I had never met a Filipino and didn’t know anything aboutthe Philippines except that it is an island nation on the other side of the world. Rice was pretty excited about taking a team there. He is an extraordinarily persuasive person, especially when it comes to evangelism, campus ministry, and church planting. It was May 1984, and the departure date was only six weeks away. We would need five thousand dollars for the two-month trip—a fortune to us at the time. I told Rice, “Sounds good, but we don’t have any money. I guess if God provides, then we’ll go with you.” God provided, and we went.

Thinking back on our decision, the reason Deborah and I made that two-month commitment was primarily to help an old friend. I can vaguely remember Rice’s passionate appeal: “Steve, you’ve got to go. We need you and Deborah. I have this huge team, and I need someone to organize and train them.” Anyway, there was not much going on during the summer in the sleepy little college town of Starkville, Mississippi.

Rice had graduated from MSU and was traveling to campuses all over the United States preaching to students. We were still in Starkville because when the leader of our struggling campus fellowship moved to another college, we inherited the position.

In retrospect, our decision to go to Manila for the summer was more than someone else’s need to recruit a team or the fact that we had nothing better to do. I had been recruited for good ideas before and have been hundreds of times since. Even without a good excuse, I typically have no hesitation to decline. Through the years I have become very good at saying no. Sometimes I even do it emphatically: “No!”

The decision to go was not based on any great revelation from God. I do not even recall praying about the request with Deborah. I suppose that somewhere deep inside there was some sense of being led by the Spirit, even if it was simply a divinely inspired perspective that made it seem like the right decision. I am all for being led by the Holy Spirit, but my clearest sense of calling is more like an ancient letter from God framed on the wall rather than the morning Twitter message about what is on His mind at the moment. The last command Jesus gave to His disciples was:
Go and make disciples of all nations, baptizing them in the name of the Father and of the Son and of the Holy Spirit, and teaching them to obey everything I have commanded you. And surely I am with you always, to the very end of the age.

—Matthew 28:19–20
Since we have not yet reached the end of the age, I have always assumed that He still wants us to go to the nations and make disciples, and that He is still with us.
The point is that there was no booming voice or even a still, small voice saying, “My son, I have called you to the mission field.” Even though I did not really grow up in church, I have heard people talk about “receiving the call.” It didn’t happen that way for me, at least not at the beginning. I did not goto the Philippines because I received a specific calling from God. I just got a phone call from Rice. There was no divine mandate except Jesus’s Great Commission to go and make disciples.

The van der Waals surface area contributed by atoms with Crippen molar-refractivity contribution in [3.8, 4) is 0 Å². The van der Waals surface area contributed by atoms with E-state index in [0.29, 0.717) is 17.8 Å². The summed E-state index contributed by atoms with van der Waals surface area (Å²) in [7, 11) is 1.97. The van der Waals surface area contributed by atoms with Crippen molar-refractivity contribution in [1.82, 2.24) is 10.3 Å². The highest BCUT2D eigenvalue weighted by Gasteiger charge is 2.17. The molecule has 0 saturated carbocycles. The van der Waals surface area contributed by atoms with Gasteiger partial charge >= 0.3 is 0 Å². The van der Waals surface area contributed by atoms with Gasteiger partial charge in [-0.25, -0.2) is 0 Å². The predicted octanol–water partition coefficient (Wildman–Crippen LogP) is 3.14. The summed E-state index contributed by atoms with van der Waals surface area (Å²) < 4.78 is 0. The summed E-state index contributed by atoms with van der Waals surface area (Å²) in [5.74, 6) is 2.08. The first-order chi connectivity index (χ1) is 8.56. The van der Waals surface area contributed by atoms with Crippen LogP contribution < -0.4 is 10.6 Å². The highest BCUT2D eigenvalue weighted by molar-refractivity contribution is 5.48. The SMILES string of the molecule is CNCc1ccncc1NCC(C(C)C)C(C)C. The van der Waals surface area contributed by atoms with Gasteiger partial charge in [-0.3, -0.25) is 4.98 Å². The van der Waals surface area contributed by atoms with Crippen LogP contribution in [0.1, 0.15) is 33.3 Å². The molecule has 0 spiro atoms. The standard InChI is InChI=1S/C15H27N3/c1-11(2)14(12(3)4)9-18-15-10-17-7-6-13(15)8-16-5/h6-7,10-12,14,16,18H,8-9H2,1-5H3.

I guess I’ve always believed that God’s calling is a “standing order” to go and make disciples. That mandate for every believer has been impressed on me since the day I surrendered my life to Christ. It was drilled into me first by RonMusselman, the youth pastor at First Presbyterian Church in Jackson, Mississippi, then by Walter Walker, the campus missionary at Mississippi State University. So it was with that same sense of perpetual calling and commission to go and make disciples that I agreed to participate in the two-month summer mission trip to Manila and Seoul.

I’ve always believed that God’s calling is a “standing order” to go and make disciples.
When the team of sixty-five eager American summer missionaries landed in Manila in June 1984, the Philippines was in the middle of a national crisis, ablaze with student protests and riots that were quickly growing into a popular revolt. Manila in 1984 was much like the 2011 Egyptian revolt that ousted Hosni Mubarak. The event that ignited the wildfire was the August 1983 assassination of former Senator Benigno Aquino Jr. on the Manila International Airport tarmac as here turned from a three-year, self-imposed exile. Aquino was the iconic leader of the democratic struggle against President Ferdinand Marcos. Marcos had held onto dictatorial power with the help of martial law since 1972. (The Marcos regime was eventually overthrown without bloodshed during the1986 People Power Revolution.)
Anti-government outrage sparked by Aquino’s assassination was sweeping over the general populace. The economy was in a state of collapse as investors pulled money out of the Philippines to invest it in more stable countries. The erosion of capital even had begun to elicit protest from the usually passive business community. But nowhere was the revolt more intense than among students attending universities along

C. M. Recto Avenue, known as Manila’s University Belt, or simply U-Belt.